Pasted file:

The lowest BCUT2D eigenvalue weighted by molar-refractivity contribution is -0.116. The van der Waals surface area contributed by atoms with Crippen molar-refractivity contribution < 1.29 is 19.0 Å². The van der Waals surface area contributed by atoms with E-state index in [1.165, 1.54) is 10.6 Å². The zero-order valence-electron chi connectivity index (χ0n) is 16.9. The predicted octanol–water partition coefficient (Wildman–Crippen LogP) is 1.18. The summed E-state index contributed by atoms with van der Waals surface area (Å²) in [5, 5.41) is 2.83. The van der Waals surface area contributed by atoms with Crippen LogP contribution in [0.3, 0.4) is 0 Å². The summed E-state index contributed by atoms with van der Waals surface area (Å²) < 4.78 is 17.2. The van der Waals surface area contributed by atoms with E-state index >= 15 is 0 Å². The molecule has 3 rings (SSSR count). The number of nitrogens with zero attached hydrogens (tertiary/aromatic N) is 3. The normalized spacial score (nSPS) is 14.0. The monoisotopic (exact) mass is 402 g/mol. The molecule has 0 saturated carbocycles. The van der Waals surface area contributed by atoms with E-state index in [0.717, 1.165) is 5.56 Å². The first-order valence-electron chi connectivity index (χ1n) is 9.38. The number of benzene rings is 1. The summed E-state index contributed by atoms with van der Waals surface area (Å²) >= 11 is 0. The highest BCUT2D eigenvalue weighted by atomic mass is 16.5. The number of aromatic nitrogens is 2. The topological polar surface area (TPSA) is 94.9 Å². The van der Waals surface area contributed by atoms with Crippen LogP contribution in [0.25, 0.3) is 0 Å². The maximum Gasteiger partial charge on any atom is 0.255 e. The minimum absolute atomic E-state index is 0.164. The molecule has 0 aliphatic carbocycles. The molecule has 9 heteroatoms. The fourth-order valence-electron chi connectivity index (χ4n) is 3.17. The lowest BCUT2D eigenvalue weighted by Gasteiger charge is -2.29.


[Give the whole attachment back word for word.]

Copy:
The lowest BCUT2D eigenvalue weighted by molar-refractivity contribution is -0.116. The van der Waals surface area contributed by atoms with Crippen molar-refractivity contribution < 1.29 is 19.0 Å². The van der Waals surface area contributed by atoms with E-state index in [1.165, 1.54) is 10.6 Å². The zero-order valence-electron chi connectivity index (χ0n) is 16.9. The predicted octanol–water partition coefficient (Wildman–Crippen LogP) is 1.18. The summed E-state index contributed by atoms with van der Waals surface area (Å²) in [5, 5.41) is 2.83. The van der Waals surface area contributed by atoms with Crippen LogP contribution in [0.3, 0.4) is 0 Å². The summed E-state index contributed by atoms with van der Waals surface area (Å²) < 4.78 is 17.2. The van der Waals surface area contributed by atoms with E-state index >= 15 is 0 Å². The molecule has 3 rings (SSSR count). The number of nitrogens with zero attached hydrogens (tertiary/aromatic N) is 3. The normalized spacial score (nSPS) is 14.0. The monoisotopic (exact) mass is 402 g/mol. The molecule has 0 saturated carbocycles. The van der Waals surface area contributed by atoms with E-state index in [0.717, 1.165) is 5.56 Å². The first-order valence-electron chi connectivity index (χ1n) is 9.38. The number of benzene rings is 1. The summed E-state index contributed by atoms with van der Waals surface area (Å²) >= 11 is 0. The highest BCUT2D eigenvalue weighted by atomic mass is 16.5. The number of aromatic nitrogens is 2. The topological polar surface area (TPSA) is 94.9 Å². The van der Waals surface area contributed by atoms with Crippen LogP contribution in [0.25, 0.3) is 0 Å². The maximum Gasteiger partial charge on any atom is 0.255 e. The minimum absolute atomic E-state index is 0.164. The molecule has 0 aliphatic carbocycles. The molecule has 9 heteroatoms. The fourth-order valence-electron chi connectivity index (χ4n) is 3.17. The lowest BCUT2D eigenvalue weighted by Gasteiger charge is -2.29.